You can't fool all of the species all of the time. Or can you? Biologists have found a bird in Africa that does an amazingly good job of fooling other species, time and time again, by varying the pattern of its impersonations.
The fork-tailed drongo of the Kalahari Desert is a master of deception: It can mimic not only the distress calls of other bird species, but the alarms sounded by meerkats as well. Why does the drongo do it? The mimicry tricks the other species into abandoning their food, giving the drongo an opportunity to steal it. It's as if a dog could yell "Fire!" in a crowded restaurant and then feast on whatever the fleeing humans left behind.
Listen to these audio examples:
- Here's what a pied babbler sounds like when it spots a predator — in this case, a hawk. And here's what a drongo sounds like when it imitates a pied babbler in trouble.
- Here's the distress call that a glossy starling makes when it sees a hawk. And here's what a drongo sounds like when it's imitating a glossy starling's distress call.
- Here's how a meerkat sounds when it sees a martial eagle and raises the alarm. And here's the drongo's imitation of that meerkat alarm.
Not bad, right? These are just some of the sounds that the University of Cape Town ornithologist Tom Flower collected over the course of 847 hours of observations in South Africa's Kuruman River Reserve, part of the Kalahari Desert.
Flower trudged up to 10 miles (15 kilometers) a day, six days a week for six months out of every year since 2008 to study the drongo's wiles. "I dread to think how many sand dunes I've climbed, but it was worth it to get the data I needed," Flower said in a news release.
How drongos do it
For a research paper published this week in the journal Science, Flower and his colleagues tracked 688 attempts by 64 drongos to steal food from their neighbors of other species.
Sometimes the birds would sound the interspecies alarm when there was an actual threat, but they'd also fake the alarm call if they saw that their target had a nice-looking meal in front of them. Collectively, the birds used six of their own drongo-specific alarm calls, plus another 45 calls that mimicked alarms used by other species.
Why do the drongos bother with so much mimicry? Why not stick with just one kind of deception? The researchers hypothesized that mixing up the alarms keeps their marks from wising up to the scam. The data supported that hypothesis.
"Drongos were more likely to change the type of false alarm call when their previous food-theft attempt failed," the researchers report. "Furthermore, when drongos changed their false-alarm type after a failed food-theft attempt, they were more likely to successfully steal food than when they made the same alarm call."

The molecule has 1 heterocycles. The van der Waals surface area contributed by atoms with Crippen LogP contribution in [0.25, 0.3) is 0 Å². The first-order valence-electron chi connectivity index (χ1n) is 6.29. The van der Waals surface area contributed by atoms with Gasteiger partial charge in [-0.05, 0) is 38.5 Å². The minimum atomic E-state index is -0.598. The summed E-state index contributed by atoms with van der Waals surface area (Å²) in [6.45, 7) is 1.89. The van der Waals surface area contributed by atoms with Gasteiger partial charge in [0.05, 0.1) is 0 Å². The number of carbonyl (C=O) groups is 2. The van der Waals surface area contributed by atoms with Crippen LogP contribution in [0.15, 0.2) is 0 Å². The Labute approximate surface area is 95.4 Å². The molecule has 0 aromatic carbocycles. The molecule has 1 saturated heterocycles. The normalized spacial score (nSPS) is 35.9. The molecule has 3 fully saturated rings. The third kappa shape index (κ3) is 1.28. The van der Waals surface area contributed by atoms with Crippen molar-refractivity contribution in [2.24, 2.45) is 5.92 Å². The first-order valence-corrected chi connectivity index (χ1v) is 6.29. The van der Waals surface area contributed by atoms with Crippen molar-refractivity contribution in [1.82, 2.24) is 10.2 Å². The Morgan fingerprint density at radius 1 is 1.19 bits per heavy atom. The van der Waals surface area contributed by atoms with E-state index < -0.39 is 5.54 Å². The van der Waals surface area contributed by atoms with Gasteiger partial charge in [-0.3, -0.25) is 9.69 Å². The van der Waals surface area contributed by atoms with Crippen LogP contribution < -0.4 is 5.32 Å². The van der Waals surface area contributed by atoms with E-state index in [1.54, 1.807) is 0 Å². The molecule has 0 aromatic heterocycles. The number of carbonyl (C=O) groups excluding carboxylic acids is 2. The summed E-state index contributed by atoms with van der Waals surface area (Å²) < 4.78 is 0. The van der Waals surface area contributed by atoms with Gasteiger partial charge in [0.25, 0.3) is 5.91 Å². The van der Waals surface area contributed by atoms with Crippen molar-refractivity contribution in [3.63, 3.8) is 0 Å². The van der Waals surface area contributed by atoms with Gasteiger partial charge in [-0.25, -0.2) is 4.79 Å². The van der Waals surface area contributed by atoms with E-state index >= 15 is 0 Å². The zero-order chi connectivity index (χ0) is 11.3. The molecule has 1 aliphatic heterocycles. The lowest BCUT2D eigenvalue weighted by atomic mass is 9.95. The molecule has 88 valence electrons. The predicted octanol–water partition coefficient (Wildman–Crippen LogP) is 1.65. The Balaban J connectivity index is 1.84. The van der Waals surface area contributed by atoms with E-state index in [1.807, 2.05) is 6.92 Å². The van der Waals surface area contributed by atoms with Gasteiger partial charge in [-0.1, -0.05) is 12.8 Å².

Flower and his teammates were impressed by the depth of the drongos' craftiness — both the fact that the birds mixed honest and deceptive cross-species warnings, and the fact that they literally changed their tune if a tried-and-true trick no longer worked.
Just how smart are they?
Those strategies, known as tactical deception, "are considered evidence that species possess cognitive abilities, including mental state attribution, akin to theory of mind," the researchers wrote. However, Flower told NBC News he's doubtful that the drongos possess that high a level of cognition.
"Instead, animals may produce such behavior using more simple mechanisms, such as associative learning," he said in an email. "The key thing is therefore to determine how animals produce these behaviors. Rather than sounding like a killjoy, I actually think it's amazing that animals such as drongos might accomplish such sophisticated behavior using simple mechanisms. This raises the question of exactly what evolutionary benefits humans additionally gain from complex abilities like theory of mind."
Here's more from Flower, in an edited Q&A format:
NBC News: Is it surprising that a bird can mimic a meerkat?
Flower: "The master of mimicry is the lyrebird. Lots of parrots and mynahs mimic humans, so mammal mimicry isn't uncommon. The reason drongos are special is that we don't know why most species mimic vocalizations, while drongos use mimicry to improve their deception payoffs."
Q: You say these cases represent key questions in evolutionary biology. Could you expand on that?
A: "For a long time, evolutionary biologists puzzled over how communication could evolve and be stable, because signalers should lie to get as much as they can, while listeners/receivers should ignore liars. The outcome is that signals are honest on average, so it pays for the receiver to respond to them. This constrains deception, because just like in Aesop's Fable, 'The Boy Who Cried Wolf,' if you lie too often, animals ignore you. However, drongos evade this universal constraint on deception because when their target species learns to ignore one false alarm call type, drongos employ vocal mimicry to change the alarm call and thereby resume their food theft. They should be able to hold out for as long as their alarm repertoire lasts. The largest repertoire of any single drongo was 32 alarm calls, way more than they need to use in one day when following a group of animals."
Q: How was it to spend hundreds of hours with thieving drongos? Did they try to fake you out? And by the way, what kind of food do they tend to steal?
A: "Hard work! ... The drongos do go for humans. If they see me with worms, they shriek at me, too. My 2-year-old was feeding them worms one day, and one made an alarm and dived at her. She dropped the worm and dashed to me, so sure enough they'll steal from humans!"
In addition to Flower, the authors of "Deception by Flexible Alarm Mimicry in an African Bird" include Matthew Gribble and Amanda Ridley.